Superintendent's Weekly Reflections

By Dr. Michelle C. Reid
Superintendent's Messages
January 29, 2024

Hello Team FCPS,

Well, another fantastic winter week is flying by. I find it incredulous to realize that February is just around the corner. While winter is often thought of as a reflective season and one of anticipation given that spring will no doubt come sooner than we think; it is also a time that can be stressful for students, staff and families. The end of the first semester and final exams, grades and other accountability events, certainly generate more anxiety than we might otherwise experience. I so appreciate the care and compassion each of you share with our students and one other during these winter days. Spring will come...

It was a great week for science and for students demonstrating Goal 5 of our 2023-30 Strategic Plan, Leading for Tomorrow’s Innovation! Congratulations to FCPS’ David Lu Cao and Emma Tukhi!!  Emma is a junior at Robinson High School and helped establish the International Research Olympiad (IRO), which is the first-ever Olympiad-style research competition led by and created for sixth through 12th grade students.

The IRO will give these young scientists the opportunity to “foster a deeper understanding of the scientific process and build overall creativity, critical thinking, and analysis skills, forming a foundation for later success.” It also gives them important real-world applications for their interest in STEM. Our students will continue to lead us — go Rams!!

David, a student at Thomas Jefferson High School of Science and Technology, is representing FCPS as a finalist in the 2024 Regeneron Science Talent Search! David was selected from 300 semifinalists (which included seven other FCPS students) and more than 2,000 entrants for his project’s scientific vigor and his world-changing potential as a future scientist. His project is titled “The Implications of ‘Oumuamua on Panspermia.” With a title like that, I had to learn more! Here’s what I found:

According to NASA, “‘Oumuamua” is the name of the first confirmed object from another star to visit our solar system and means “a messenger from afar arriving first” in Hawaiian. The Panspermia hypothesis maintains that the “seeds of life” (bacteria and other microscopic organisms) can create life on other planets by traveling through space on interstellar objects such as ‘Oumuamua. I hope you — and the Regeneron judges ;>) — will find this science just as fascinating as I do! Go Colonials!!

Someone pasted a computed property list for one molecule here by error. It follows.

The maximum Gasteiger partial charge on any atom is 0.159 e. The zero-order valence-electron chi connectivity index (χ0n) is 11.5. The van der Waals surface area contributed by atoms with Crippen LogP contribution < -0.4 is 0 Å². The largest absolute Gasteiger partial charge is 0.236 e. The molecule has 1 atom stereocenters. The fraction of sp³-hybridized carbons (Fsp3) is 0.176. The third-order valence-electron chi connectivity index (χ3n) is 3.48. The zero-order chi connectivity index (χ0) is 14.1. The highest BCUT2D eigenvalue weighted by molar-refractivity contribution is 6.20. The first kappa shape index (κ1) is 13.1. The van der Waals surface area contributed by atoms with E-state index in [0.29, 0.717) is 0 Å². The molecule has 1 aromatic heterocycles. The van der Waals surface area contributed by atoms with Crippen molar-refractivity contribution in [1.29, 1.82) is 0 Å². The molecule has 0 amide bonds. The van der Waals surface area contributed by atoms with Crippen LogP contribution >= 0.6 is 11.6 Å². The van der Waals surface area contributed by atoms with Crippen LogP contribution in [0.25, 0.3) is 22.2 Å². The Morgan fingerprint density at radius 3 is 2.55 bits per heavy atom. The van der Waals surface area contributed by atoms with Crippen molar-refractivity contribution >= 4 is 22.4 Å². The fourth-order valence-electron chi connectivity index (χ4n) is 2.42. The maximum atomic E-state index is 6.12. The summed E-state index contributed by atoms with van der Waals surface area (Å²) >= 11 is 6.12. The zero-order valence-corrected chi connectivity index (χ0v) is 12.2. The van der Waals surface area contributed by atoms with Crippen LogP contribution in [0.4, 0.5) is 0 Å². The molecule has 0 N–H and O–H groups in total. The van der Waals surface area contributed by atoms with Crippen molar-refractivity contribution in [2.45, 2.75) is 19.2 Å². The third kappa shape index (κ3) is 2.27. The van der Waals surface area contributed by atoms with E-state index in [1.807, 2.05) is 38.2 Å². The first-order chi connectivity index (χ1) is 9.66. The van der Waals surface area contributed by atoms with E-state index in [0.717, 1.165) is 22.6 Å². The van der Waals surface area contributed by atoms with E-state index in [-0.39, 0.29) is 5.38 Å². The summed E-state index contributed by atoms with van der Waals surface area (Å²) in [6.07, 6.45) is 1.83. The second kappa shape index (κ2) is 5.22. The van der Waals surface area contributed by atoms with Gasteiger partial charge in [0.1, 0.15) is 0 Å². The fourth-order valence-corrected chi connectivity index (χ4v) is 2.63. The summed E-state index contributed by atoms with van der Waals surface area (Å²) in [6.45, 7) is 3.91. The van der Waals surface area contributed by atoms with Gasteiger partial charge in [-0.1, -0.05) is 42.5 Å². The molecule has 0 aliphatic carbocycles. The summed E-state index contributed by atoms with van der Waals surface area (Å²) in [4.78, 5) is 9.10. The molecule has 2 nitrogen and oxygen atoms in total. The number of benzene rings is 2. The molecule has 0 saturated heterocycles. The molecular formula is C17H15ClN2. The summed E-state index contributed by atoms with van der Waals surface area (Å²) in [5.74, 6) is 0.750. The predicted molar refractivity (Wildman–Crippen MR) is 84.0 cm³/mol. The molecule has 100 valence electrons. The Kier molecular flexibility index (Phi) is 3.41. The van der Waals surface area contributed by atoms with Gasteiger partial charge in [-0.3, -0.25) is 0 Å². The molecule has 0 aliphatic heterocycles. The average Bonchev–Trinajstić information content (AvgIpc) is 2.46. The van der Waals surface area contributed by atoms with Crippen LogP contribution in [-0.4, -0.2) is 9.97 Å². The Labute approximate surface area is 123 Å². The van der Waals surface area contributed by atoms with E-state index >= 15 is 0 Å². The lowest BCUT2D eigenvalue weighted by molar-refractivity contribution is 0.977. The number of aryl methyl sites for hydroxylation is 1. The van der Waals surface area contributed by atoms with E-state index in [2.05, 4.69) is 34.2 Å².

Tuesday was my second meeting this year with the Superintendent’s Student Advisory Council, and I was once again inspired by the insightful perspectives of these student leaders from across all our high schools! Addressing key areas aligned with our 2023-30 Strategic Plan, our students delved into topics including the need for consistent grading standards, early initiation of college and career access, inclusivity for ESOL/special needs and military-connected students, managing student workload, and enhancing student attendance. During the engaging discussion about grading, I was curious and asked students to take a few minutes to think about what motivates them to succeed in school. In listening to their answers, it was clear that while grades have their place, one of the true catalysts for learning are connections they forge with their teachers.

Students consistently emphasized the difference made by passionate teachers whose enthusiasm is infectious, inspiring them to engage deeply even in subjects they initially may not favor. These student leaders also highlighted the significance of electives, career exploration as early as middle school, and project-based learning. This compelling discussion reminded us that education is so much more than imparting knowledge—it's about sparking a passion for discovery and providing an environment where each and every student feels connected, understood, and motivated to achieve their full potential. It matters, and your work matters, every day. Go Team FCPS!!

Wednesday morning was another principal roundtable meeting. I always welcome the opportunity to review, reflect, and refine on how we’re best meeting the needs of each and every learner across our division.  We had a spirited discussion about a wide variety of topics.  I continue to learn and be inspired by our school based leaders.